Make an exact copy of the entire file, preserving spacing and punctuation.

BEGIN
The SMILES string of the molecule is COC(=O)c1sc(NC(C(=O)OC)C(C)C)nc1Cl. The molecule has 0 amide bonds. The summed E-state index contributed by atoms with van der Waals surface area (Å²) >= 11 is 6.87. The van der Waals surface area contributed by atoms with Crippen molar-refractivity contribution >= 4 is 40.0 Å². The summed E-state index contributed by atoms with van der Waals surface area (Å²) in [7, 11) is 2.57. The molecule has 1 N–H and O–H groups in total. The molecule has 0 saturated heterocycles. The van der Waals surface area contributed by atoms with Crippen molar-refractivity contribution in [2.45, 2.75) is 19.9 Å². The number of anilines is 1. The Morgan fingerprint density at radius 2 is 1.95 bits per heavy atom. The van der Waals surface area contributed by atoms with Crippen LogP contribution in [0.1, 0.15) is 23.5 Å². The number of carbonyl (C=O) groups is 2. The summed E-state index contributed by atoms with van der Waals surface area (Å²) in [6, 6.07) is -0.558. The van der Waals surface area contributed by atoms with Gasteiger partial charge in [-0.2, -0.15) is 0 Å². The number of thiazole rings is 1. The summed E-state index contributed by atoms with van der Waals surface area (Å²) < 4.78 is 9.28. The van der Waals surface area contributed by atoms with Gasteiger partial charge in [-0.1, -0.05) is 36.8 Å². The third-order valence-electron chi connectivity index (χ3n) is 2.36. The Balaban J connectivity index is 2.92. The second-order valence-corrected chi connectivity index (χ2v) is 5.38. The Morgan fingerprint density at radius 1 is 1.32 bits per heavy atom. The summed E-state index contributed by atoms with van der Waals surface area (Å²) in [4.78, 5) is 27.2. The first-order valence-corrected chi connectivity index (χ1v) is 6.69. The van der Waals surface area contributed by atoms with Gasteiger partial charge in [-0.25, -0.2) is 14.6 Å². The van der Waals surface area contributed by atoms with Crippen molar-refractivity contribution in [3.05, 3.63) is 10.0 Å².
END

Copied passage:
The SMILES string of the molecule is COC(=O)c1sc(NC(C(=O)OC)C(C)C)nc1Cl. The molecule has 0 amide bonds. The summed E-state index contributed by atoms with van der Waals surface area (Å²) >= 11 is 6.87. The van der Waals surface area contributed by atoms with Crippen molar-refractivity contribution >= 4 is 40.0 Å². The summed E-state index contributed by atoms with van der Waals surface area (Å²) in [7, 11) is 2.57. The molecule has 1 N–H and O–H groups in total. The molecule has 0 saturated heterocycles. The van der Waals surface area contributed by atoms with Crippen molar-refractivity contribution in [2.45, 2.75) is 19.9 Å². The number of anilines is 1. The Morgan fingerprint density at radius 2 is 1.95 bits per heavy atom. The van der Waals surface area contributed by atoms with Crippen LogP contribution in [0.1, 0.15) is 23.5 Å². The number of carbonyl (C=O) groups is 2. The summed E-state index contributed by atoms with van der Waals surface area (Å²) in [6, 6.07) is -0.558. The van der Waals surface area contributed by atoms with Gasteiger partial charge in [-0.2, -0.15) is 0 Å². The number of thiazole rings is 1. The summed E-state index contributed by atoms with van der Waals surface area (Å²) < 4.78 is 9.28. The van der Waals surface area contributed by atoms with Gasteiger partial charge in [-0.1, -0.05) is 36.8 Å². The third-order valence-electron chi connectivity index (χ3n) is 2.36. The Balaban J connectivity index is 2.92. The second-order valence-corrected chi connectivity index (χ2v) is 5.38. The Morgan fingerprint density at radius 1 is 1.32 bits per heavy atom. The summed E-state index contributed by atoms with van der Waals surface area (Å²) in [4.78, 5) is 27.2. The first-order valence-corrected chi connectivity index (χ1v) is 6.69. The van der Waals surface area contributed by atoms with Gasteiger partial charge in [-0.25, -0.2) is 14.6 Å². The van der Waals surface area contributed by atoms with Crippen molar-refractivity contribution in [3.05, 3.63) is 10.0 Å².